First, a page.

Experts began monitoring the current red tide bloom that has killed thousands of fish, sea turtles, a duck and a manatee in Southwest Florida, beginning last October, according to FWC Research Division spokeswoman Michelle Kerr.

Kerr said sea turtles and manatees are infected by ingesting sea grass blades and shellfish. She said the FWC has documented more than 200 reports through the Fish Kill Hotline.

Mote scientists studying possible remedy for red tide

What if organisms in Sarasota Bay could help tame the effects of red tide? That's what researchers at Mote Marine Laboratory are hoping to find out.

This week, Mote is starting a lab study on whether certain organisms have any effect on Karenia brevis, the organism responsible for toxic algal blooms called red tide. When the naturally-occurring organism gathers in dangerous amounts, it can lead to respiratory irritation in humans and often causes fish kills.

The study will use six ladder-like structures that have had time to accumulate filamentous green algae — the stringy, matted plant that typically is the first to attach to underwater structures — and filter feeders like barnacles, tunicates and oysters in Sarasota Bay.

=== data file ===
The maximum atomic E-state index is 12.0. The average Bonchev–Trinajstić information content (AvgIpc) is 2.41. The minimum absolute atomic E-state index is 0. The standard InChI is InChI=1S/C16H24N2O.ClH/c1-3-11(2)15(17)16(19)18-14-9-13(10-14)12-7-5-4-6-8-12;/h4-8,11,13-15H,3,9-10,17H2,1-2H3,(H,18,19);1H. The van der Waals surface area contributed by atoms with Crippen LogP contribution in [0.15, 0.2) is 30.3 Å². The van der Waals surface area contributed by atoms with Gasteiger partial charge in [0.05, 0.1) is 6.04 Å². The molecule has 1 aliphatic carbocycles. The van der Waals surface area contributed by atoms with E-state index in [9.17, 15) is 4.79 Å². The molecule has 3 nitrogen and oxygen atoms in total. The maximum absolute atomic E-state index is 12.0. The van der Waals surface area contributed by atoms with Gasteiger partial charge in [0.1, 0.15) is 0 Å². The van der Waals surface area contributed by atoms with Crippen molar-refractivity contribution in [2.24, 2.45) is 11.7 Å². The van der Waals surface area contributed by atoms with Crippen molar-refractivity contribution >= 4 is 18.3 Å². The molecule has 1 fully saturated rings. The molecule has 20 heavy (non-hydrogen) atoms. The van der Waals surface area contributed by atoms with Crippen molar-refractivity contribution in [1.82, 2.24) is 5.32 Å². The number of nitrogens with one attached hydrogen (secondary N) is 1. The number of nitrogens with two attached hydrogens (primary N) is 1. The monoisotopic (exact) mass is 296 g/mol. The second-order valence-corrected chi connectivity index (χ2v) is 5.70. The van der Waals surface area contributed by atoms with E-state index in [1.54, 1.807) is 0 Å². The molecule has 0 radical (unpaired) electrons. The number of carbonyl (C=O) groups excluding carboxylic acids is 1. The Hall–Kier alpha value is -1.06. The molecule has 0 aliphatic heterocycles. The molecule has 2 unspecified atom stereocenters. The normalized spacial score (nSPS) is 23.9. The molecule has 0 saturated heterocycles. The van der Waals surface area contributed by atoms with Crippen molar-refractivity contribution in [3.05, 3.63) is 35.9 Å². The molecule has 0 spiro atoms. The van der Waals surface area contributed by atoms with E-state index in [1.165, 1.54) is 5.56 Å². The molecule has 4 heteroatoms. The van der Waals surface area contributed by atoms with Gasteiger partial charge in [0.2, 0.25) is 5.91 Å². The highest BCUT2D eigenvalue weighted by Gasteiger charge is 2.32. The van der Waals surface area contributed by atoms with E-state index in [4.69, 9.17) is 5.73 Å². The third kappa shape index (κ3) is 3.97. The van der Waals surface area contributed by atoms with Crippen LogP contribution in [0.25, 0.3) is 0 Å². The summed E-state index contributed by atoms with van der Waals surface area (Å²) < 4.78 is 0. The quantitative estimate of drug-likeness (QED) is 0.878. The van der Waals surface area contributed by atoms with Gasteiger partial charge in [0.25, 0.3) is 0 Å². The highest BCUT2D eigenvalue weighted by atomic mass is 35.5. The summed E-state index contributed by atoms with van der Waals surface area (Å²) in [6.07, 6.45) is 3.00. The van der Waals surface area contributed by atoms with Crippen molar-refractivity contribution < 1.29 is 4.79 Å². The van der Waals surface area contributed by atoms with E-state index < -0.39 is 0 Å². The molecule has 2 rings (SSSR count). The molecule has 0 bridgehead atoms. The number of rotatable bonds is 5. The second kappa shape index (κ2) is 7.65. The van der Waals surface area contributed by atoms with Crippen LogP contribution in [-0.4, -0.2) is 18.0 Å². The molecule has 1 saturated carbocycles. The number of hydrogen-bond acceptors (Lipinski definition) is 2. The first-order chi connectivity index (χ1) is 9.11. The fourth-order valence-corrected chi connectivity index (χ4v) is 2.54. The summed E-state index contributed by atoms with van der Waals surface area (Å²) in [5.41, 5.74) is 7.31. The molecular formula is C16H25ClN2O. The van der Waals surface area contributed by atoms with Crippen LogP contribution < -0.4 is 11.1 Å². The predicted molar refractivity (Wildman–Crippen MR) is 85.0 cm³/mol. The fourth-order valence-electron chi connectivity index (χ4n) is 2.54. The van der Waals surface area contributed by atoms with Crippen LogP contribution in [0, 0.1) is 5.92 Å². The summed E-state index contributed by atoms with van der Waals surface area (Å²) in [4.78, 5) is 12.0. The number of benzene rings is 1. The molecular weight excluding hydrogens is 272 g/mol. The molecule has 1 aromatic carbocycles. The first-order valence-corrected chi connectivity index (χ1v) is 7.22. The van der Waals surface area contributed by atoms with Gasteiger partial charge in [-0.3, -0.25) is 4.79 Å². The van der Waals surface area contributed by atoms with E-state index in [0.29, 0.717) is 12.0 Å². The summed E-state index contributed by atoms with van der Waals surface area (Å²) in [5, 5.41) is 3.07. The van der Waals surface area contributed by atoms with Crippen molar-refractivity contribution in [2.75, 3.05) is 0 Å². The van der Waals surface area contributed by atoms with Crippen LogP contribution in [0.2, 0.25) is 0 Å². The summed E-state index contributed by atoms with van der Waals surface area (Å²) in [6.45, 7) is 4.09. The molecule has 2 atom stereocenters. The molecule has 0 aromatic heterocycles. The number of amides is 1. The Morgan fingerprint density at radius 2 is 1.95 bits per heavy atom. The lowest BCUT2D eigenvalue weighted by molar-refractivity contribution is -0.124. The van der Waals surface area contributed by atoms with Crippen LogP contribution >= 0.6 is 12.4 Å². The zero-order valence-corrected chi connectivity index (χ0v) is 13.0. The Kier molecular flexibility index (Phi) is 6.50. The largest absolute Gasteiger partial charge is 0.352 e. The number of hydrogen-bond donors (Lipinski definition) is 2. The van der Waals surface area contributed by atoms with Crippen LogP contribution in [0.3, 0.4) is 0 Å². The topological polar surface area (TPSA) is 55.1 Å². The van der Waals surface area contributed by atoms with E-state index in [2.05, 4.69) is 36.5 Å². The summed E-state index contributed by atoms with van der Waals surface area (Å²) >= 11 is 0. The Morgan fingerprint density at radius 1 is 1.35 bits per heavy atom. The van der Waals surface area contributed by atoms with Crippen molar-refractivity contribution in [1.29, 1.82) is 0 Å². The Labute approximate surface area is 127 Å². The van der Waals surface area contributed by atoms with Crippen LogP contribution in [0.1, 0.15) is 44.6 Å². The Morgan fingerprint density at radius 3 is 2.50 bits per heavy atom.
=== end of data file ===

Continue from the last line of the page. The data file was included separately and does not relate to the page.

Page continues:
Tampa city council to consider townhome project that would fill part of Tampa Bay

TAMPA — Opposition is mounting to a plan for filling in three acres of a Rocky Point cove to build luxury townhomes, but proponents say they’re confident of approval.

A measure paving the way for the project met with approval a month ago from the Hillsborough County City-County Planning Commission, but since then, environmental groups have been lobbying City Hall and a nearby neighborhood has launched an online campaign to hire an attorney.

City staff has recommended that Tampa City Council members reject the measure, a land-use amendment, when it comes before them June 28. Mayor Bob Buckhorn also said he opposes the project.

"It’s a horrendous precedent to be filling in part of our bay, that we’re trying to clean up and maintain," said Mary Keith, president of the Tampa Chapter of the Audubon Society. In a letter to the city, Audubon’s state advocacy director warned the move would create a "destructive" precedent that would "spawn copy cat" dredge and fill projects around the state.

No private developer has filled in the waters around Tampa Bay for at least 20 years, planning officials said. The practice created neighborhoods like Snell Isles in St. Petersburg and Tampa’s Davis Islands but had largely ended by the 1970s after state and federal laws cracked down on the practice.


Unique wetlands research project earns Tampa Bay Regional Planning Council recognition